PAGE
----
A zombie apocalypse is one thing. A volcanic eruption is quite another, for, as the journalist who does a framing voice-over narration for Brooks’ latest puts it, when Mount Rainier popped its cork, “it was the psychological aspect, the hyperbole-fueled hysteria that had ended up killing the most people.” Maybe, but the sasquatches whom the volcano displaced contributed to the statistics, too, if only out of self-defense. Brooks places the epicenter of the Bigfoot war in a high-tech hideaway populated by the kind of people you might find in a Jurassic Park franchise: the schmo who doesn’t know how to do much of anything but tries anyway, the well-intentioned bleeding heart, the know-it-all intellectual who turns out to know the wrong things, the immigrant with a tough backstory and an instinct for survival. Indeed, the novel does double duty as a survival manual, packed full of good advice—for instance, try not to get wounded, for “injury turns you from a giver to a taker. Taking up our resources, our time to care for you.” Brooks presents a case for making room for Bigfoot in the world while peppering his narrative with timely social criticism about bad behavior on the human side of the conflict: The explosion of Rainier might have been better forecast had the president not slashed the budget of the U.S. Geological Survey, leading to “immediate suspension of the National Volcano Early Warning System,” and there’s always someone around looking to monetize the natural disaster and the sasquatch-y onslaught that follows. Brooks is a pro at building suspense even if it plays out in some rather spectacularly yucky episodes, one involving a short spear that takes its name from “the sucking sound of pulling it out of the dead man’s heart and lungs.” Grossness aside, it puts you right there on the scene.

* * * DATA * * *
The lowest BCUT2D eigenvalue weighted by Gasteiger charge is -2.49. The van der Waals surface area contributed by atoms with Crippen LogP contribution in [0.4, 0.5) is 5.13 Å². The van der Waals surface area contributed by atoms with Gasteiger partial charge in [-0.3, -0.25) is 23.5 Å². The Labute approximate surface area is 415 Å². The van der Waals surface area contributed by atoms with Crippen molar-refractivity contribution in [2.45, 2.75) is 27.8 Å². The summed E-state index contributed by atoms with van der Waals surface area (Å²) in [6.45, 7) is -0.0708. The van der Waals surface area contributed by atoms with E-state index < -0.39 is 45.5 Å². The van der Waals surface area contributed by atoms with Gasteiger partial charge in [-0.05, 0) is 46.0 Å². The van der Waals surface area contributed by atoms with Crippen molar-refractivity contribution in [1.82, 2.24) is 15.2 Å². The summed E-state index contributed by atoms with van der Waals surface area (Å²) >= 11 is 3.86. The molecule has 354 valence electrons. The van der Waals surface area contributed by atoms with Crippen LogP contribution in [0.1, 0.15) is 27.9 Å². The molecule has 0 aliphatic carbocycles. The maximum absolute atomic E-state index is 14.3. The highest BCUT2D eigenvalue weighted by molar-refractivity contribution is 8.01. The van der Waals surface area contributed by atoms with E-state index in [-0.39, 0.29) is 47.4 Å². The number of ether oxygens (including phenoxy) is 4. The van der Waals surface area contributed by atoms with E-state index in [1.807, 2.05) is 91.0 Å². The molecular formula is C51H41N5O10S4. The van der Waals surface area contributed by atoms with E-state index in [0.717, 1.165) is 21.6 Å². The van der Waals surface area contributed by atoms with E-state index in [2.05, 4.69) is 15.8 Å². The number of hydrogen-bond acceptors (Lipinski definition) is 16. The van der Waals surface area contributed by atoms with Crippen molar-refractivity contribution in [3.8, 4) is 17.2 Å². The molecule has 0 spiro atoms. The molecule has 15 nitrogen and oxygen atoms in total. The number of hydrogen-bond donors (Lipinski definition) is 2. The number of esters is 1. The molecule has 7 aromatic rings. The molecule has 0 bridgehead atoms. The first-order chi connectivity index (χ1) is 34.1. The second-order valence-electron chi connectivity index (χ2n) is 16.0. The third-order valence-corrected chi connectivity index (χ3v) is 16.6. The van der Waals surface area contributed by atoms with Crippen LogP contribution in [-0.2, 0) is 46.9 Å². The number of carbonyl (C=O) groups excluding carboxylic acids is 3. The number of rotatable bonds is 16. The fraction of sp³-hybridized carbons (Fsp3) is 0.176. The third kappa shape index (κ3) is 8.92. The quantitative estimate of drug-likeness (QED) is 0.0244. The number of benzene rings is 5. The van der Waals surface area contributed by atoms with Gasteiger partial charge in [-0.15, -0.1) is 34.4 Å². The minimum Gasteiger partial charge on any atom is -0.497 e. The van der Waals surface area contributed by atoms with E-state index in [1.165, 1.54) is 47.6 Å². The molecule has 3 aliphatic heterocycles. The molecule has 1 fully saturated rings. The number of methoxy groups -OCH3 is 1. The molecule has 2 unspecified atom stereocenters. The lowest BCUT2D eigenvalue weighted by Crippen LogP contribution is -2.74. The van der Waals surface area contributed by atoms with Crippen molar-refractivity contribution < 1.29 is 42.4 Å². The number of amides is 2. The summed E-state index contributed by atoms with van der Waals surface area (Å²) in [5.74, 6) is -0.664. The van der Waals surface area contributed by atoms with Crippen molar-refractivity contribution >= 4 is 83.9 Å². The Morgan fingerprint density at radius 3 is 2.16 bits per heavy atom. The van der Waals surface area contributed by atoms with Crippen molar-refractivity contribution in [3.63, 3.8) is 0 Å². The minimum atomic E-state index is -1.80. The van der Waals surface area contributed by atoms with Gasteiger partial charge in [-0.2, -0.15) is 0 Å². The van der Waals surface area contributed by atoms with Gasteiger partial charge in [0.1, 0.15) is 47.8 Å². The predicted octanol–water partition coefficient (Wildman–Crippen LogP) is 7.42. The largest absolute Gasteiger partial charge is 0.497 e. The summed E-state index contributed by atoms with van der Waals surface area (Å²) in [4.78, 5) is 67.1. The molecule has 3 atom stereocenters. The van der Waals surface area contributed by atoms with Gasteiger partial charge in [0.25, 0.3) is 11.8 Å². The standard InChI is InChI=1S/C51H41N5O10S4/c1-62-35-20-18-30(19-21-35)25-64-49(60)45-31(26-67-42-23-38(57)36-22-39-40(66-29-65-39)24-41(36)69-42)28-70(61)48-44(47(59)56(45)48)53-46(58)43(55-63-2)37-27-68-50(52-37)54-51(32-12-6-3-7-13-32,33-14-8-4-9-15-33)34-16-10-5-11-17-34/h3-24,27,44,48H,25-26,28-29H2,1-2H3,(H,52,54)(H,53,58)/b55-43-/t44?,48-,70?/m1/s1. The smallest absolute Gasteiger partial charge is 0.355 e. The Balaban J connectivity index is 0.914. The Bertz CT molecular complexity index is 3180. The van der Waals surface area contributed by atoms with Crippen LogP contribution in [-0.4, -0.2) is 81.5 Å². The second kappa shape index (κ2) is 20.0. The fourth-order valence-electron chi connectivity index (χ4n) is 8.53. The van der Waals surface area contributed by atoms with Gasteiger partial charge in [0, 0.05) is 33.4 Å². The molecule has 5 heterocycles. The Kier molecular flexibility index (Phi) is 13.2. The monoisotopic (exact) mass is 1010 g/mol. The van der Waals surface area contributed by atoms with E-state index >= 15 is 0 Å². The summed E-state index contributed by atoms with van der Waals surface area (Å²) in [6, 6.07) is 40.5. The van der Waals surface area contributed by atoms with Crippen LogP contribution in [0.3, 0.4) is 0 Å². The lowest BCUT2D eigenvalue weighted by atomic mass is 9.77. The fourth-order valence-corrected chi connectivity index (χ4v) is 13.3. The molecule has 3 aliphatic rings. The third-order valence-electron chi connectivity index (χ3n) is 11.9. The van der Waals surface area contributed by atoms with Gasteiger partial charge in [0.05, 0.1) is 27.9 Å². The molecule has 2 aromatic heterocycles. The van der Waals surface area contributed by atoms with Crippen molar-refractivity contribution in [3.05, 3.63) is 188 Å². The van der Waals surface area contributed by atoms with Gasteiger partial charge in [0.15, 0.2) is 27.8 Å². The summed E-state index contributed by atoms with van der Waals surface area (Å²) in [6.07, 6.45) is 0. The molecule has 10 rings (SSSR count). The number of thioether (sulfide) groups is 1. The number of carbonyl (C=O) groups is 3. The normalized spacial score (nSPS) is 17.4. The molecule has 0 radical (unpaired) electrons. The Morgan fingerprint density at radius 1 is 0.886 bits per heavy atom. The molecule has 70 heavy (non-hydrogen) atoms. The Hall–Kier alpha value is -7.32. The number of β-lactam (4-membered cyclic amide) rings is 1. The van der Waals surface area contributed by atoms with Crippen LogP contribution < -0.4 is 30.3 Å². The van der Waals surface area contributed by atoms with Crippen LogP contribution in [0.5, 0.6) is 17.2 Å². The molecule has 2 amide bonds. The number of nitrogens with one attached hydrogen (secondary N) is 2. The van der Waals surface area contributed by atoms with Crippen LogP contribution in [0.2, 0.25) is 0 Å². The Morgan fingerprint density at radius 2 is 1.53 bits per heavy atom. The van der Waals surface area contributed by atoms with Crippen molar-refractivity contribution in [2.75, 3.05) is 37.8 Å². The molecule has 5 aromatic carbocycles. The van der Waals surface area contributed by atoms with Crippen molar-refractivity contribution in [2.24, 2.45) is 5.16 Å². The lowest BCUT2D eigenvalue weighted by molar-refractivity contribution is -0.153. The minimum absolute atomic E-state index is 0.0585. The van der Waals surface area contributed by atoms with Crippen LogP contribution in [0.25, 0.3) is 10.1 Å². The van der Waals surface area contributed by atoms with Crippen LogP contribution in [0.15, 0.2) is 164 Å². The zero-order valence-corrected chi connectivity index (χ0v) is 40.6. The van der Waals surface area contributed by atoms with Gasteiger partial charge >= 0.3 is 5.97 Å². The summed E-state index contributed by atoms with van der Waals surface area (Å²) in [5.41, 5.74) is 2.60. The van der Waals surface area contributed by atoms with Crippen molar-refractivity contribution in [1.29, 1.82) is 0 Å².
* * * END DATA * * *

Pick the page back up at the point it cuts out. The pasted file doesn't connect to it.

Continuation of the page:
A tasty, if not always tasteful, tale of supernatural mayhem that fans of King and Crichton alike will enjoy.

Pub Date: June 16, 2020

ISBN: 978-1-9848-2678-7

Page Count: 304

Publisher: Del Rey/Ballantine

Review Posted Online: Feb. 10, 2020

Kirkus Reviews Issue: March 1, 2020

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This future space fantasy might start an underground craze.

It feeds on the shades of Edgar Rice Burroughs (the Martian series), Aeschylus, Christ and J.R. Tolkien. The novel has a closed system of internal cross-references, and features a glossary, maps and appendices dealing with future religions and ecology. Dune itself is a desert planet where a certain spice liquor is mined in the sands; the spice is a supremely addictive narcotic and control of its distribution means control of the universe. This at a future time when the human race has reached a point of intellectual stagnation. What is needed is a Messiah. That's our hero, called variously Paul, then Muad'Dib (the One Who Points the Way), then Kwisatz Haderach (the space-time Messiah). Paul, who is a member of the House of Atreides (!), suddenly blooms in his middle teens with an ability to read the future and the reader too will be fascinated with the outcome of this projection.

With its bug-eyed monsters, one might think Dune was written thirty years ago; it has a fantastically complex schemata and it should interest advanced sci-fi devotees.

Pub Date: Oct. 15, 1965

ISBN: 0441013597

Page Count: 411

Publisher: Chilton

Review Posted Online: Nov. 2, 2011

Kirkus Reviews Issue: Oct. 1, 1965